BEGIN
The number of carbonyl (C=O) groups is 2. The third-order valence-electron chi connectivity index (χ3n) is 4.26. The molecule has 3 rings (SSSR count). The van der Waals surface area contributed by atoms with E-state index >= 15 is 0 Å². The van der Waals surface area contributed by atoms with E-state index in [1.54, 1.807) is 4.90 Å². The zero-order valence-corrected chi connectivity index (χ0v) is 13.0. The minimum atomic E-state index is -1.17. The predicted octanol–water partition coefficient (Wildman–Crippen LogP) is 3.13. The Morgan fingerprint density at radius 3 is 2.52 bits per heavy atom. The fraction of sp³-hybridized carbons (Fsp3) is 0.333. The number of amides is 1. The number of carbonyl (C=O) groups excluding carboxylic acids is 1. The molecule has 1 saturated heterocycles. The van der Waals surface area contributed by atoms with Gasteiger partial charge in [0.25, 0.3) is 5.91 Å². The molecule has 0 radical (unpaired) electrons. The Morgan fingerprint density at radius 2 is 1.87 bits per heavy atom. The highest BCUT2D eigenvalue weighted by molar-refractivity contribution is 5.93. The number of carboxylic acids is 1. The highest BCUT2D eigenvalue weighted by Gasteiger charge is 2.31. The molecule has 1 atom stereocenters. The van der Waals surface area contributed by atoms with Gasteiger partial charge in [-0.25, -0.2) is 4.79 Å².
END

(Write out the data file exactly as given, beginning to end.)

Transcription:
The number of carbonyl (C=O) groups is 2. The third-order valence-electron chi connectivity index (χ3n) is 4.26. The molecule has 3 rings (SSSR count). The van der Waals surface area contributed by atoms with E-state index >= 15 is 0 Å². The van der Waals surface area contributed by atoms with E-state index in [1.54, 1.807) is 4.90 Å². The zero-order valence-corrected chi connectivity index (χ0v) is 13.0. The minimum atomic E-state index is -1.17. The predicted octanol–water partition coefficient (Wildman–Crippen LogP) is 3.13. The Morgan fingerprint density at radius 3 is 2.52 bits per heavy atom. The fraction of sp³-hybridized carbons (Fsp3) is 0.333. The number of amides is 1. The number of carbonyl (C=O) groups excluding carboxylic acids is 1. The molecule has 1 saturated heterocycles. The van der Waals surface area contributed by atoms with Gasteiger partial charge in [0.25, 0.3) is 5.91 Å². The molecule has 0 radical (unpaired) electrons. The Morgan fingerprint density at radius 2 is 1.87 bits per heavy atom. The highest BCUT2D eigenvalue weighted by molar-refractivity contribution is 5.93. The number of carboxylic acids is 1. The highest BCUT2D eigenvalue weighted by Gasteiger charge is 2.31. The molecule has 1 atom stereocenters. The van der Waals surface area contributed by atoms with Gasteiger partial charge in [-0.25, -0.2) is 4.79 Å².